Tupton Collier Killed by an "Iron Man.
Taken from the Derbyshire Courier - 16 November 1901
Mr C G Busby, J.P., held an inquest on Monday at the Chesterfield Hospital,
on the body of William Brooks, aged 35, a New Tupton collier, who died in the
institution as the result of injuries received in No. 9 pit of the Clay Cross
Company, on October 28th. Mr A H Stokes, HM Inspector of Mines; Mr W B M
Jackson, J.P. (representing the company); Mr James Haslam, J.P. (representing
the Derbyshire Miner's Association, of which the deceased was a member); and Mr
Elliot Smith (Mansfield), who represented the coalowners' Association, were
Mr George Wharton, (the manager of the colliery) described the cutting
machine used in the mine, and stated that the teeth of the cutting wheel were
about four and a half inches long. Deceased had had charge of the machine for 18
months, and had previous knowledge of such machines.
Herbert Goddard said he and the
deceased were engaged in putting new cuttersinto the coal cutting machine when
the accident occurred. Witness was in front and deceased in the rear of the
machine. When four of the 24 cutters had been inserted, it became necessary to
slightly revolve the cutter wheel which under holes the coal face. The deceased
therefore switched on the electrical current which operates the machine. The
machine suddenly srung back away from the wall, and the cutters caught the left
leg of the deceased, At the same moment the lamp carried by the deceased was
extinguished, leaving the stall in darkness. Witness, as quickly as possible,
switched off the current. He found the deceased sitting on the cutting machine,
and blood had flowed from his left leg below the knee. First aid was rendered,
and he was sent to the hospital.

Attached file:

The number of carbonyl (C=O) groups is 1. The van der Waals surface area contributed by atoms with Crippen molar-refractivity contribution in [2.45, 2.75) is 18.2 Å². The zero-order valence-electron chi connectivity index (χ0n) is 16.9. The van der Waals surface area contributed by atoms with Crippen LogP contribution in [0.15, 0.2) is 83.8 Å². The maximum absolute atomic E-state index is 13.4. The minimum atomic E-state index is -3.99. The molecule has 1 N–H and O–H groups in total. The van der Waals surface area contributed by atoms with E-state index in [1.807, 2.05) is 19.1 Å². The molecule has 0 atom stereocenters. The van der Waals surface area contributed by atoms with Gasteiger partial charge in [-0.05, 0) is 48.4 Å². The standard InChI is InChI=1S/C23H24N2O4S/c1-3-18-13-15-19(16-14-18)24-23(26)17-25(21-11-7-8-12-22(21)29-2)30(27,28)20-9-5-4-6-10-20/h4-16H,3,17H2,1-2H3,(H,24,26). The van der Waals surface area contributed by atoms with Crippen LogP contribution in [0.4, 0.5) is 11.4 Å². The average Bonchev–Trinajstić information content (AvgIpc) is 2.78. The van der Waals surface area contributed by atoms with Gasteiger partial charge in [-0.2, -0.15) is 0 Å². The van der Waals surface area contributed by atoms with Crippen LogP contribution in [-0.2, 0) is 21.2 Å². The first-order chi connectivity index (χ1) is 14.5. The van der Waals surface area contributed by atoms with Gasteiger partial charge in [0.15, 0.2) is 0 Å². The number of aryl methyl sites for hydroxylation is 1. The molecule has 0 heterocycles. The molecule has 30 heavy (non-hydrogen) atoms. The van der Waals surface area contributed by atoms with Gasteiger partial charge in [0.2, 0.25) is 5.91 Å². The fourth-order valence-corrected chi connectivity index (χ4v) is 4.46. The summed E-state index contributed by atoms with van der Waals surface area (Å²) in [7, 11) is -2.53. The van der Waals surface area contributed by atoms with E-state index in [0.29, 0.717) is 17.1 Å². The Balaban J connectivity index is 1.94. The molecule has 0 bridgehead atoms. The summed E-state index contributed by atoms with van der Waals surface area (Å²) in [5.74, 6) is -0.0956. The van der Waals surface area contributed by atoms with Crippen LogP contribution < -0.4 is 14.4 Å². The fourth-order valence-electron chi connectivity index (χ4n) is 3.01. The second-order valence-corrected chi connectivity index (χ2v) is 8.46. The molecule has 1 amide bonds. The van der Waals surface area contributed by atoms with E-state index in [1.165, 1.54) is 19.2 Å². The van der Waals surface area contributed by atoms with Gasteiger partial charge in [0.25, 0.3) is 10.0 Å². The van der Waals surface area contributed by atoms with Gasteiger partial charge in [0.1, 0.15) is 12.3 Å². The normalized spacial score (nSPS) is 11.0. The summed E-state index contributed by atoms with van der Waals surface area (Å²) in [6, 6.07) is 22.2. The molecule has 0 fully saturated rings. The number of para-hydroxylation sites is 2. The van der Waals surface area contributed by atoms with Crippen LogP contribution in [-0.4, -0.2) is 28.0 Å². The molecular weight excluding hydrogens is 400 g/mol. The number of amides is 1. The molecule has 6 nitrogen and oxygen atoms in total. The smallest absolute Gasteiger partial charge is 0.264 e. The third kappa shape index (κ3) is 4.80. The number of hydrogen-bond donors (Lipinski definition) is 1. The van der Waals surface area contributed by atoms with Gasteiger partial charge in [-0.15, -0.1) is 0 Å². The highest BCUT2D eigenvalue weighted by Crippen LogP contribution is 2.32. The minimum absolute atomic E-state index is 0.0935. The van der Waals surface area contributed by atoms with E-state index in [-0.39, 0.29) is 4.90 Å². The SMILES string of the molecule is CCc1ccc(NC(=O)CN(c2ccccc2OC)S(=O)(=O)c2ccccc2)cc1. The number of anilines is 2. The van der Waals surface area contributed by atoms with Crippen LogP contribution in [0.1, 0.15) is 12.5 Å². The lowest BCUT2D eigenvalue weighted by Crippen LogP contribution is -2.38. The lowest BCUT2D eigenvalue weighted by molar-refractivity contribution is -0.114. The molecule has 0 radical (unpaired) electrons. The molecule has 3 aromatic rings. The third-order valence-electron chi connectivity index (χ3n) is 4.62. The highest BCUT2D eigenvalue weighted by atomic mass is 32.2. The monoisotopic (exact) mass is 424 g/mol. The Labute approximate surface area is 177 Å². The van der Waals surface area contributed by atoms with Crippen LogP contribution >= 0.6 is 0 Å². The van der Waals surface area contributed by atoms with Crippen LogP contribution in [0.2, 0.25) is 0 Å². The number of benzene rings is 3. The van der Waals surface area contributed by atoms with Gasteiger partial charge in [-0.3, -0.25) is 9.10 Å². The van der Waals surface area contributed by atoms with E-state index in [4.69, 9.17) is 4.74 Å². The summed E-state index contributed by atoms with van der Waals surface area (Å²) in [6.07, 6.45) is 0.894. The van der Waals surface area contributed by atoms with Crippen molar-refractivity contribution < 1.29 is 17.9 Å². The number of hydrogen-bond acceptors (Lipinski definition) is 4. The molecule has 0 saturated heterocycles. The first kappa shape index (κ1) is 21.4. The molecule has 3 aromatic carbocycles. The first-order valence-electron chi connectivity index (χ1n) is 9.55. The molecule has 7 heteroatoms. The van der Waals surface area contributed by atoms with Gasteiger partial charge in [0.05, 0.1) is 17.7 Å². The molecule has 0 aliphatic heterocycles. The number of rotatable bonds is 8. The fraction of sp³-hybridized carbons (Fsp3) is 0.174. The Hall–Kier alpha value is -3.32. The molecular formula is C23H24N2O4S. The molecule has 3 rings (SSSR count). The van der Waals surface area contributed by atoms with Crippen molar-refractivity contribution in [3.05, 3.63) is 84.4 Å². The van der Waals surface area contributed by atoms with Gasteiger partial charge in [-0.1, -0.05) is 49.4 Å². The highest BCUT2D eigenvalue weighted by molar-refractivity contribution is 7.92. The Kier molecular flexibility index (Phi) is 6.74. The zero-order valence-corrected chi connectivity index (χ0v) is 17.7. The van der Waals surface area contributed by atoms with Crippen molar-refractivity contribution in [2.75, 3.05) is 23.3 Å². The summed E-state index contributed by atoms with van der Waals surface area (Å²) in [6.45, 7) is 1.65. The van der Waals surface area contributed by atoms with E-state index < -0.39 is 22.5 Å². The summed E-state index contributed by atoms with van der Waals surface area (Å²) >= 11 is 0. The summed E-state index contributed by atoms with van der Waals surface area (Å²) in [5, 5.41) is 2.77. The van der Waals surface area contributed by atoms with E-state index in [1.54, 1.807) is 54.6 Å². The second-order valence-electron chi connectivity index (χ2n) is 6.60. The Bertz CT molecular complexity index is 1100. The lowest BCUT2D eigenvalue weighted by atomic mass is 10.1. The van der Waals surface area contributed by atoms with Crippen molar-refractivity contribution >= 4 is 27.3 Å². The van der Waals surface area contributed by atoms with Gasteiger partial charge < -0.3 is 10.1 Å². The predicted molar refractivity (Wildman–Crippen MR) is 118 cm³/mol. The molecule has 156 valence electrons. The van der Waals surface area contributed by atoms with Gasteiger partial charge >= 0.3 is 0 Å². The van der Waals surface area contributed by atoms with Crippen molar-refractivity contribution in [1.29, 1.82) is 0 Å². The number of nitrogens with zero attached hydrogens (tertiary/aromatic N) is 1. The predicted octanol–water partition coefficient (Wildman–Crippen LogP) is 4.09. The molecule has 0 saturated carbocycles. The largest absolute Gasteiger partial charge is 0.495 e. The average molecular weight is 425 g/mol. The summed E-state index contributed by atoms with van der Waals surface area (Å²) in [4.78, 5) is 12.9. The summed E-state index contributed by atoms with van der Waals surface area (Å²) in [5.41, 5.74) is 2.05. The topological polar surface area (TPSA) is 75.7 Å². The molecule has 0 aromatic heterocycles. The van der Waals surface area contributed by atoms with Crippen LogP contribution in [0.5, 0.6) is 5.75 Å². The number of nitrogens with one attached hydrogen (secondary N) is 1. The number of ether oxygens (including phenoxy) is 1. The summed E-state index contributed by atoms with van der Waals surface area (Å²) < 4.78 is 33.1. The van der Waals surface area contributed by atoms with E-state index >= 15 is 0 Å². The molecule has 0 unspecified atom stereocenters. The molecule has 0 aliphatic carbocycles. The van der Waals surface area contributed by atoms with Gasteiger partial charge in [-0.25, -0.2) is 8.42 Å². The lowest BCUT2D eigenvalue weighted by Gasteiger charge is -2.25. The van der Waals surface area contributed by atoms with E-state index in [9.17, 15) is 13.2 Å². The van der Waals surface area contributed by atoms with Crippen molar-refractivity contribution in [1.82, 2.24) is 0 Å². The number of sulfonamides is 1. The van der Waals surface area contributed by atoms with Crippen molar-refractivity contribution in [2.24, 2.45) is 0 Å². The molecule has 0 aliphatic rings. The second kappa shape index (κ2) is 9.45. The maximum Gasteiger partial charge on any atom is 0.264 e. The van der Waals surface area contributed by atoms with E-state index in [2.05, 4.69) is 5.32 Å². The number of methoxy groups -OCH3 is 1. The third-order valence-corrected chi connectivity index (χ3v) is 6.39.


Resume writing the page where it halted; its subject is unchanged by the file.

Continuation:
Mr Stokes: Can you turn the cutter
wheel round without turning on the current? - Witness: No.
Not by means of a bar or anything? -
Was he, then, doing right in
switching on the current to turn the wheel? - Yes.
Is that the way you always do it? -
Mr Smith: You have a sort of oak
block to put onto the coal face where it is cut? - Yes.
Was there a block of wood near the
cutters then? - Not that I am aware of.
The coal face shows a mark where the
cutter struck and rebounded. That being so, don't you think it is likely that
this block of wood was in the way, and that the wheel began to revolve it came
into contact with the block of wood? - I don't know that there was any wood
Mr Haslam: I you opinion how could it
catch the coal? - As soon as the wheel started it would catch the coal and shove
the machine out.
Mr Haslam: I can not see what it
Joseph Holmes deputy, said he
examined the machine the day after the accident. He found a "half thick" - a
block of wood, wedge shaped - between the rail nearest the coal face and the
machine, The wood had been chipped by the cutter.
The Coroner: What do you think
happened? - I think one of the cutters caught this piece of wood and forced the
machine back. Mr Stokes: Can these cutters be put
in without turning on the current? - I should say not.
Could you turn the wheel with a bar?
- Not enough, I think, to get in all the teeth.
The Coroner: You never had an
accident with this machine before? - No.
Mr Haslam: Was the hole cut
sufficiently large? - There could not have been a better hole as regards room.
Dr Molyneox, house surgeon, said
death was due to shock resulting from a compound fracture of the left leg, which
Verdict, "Accidental death"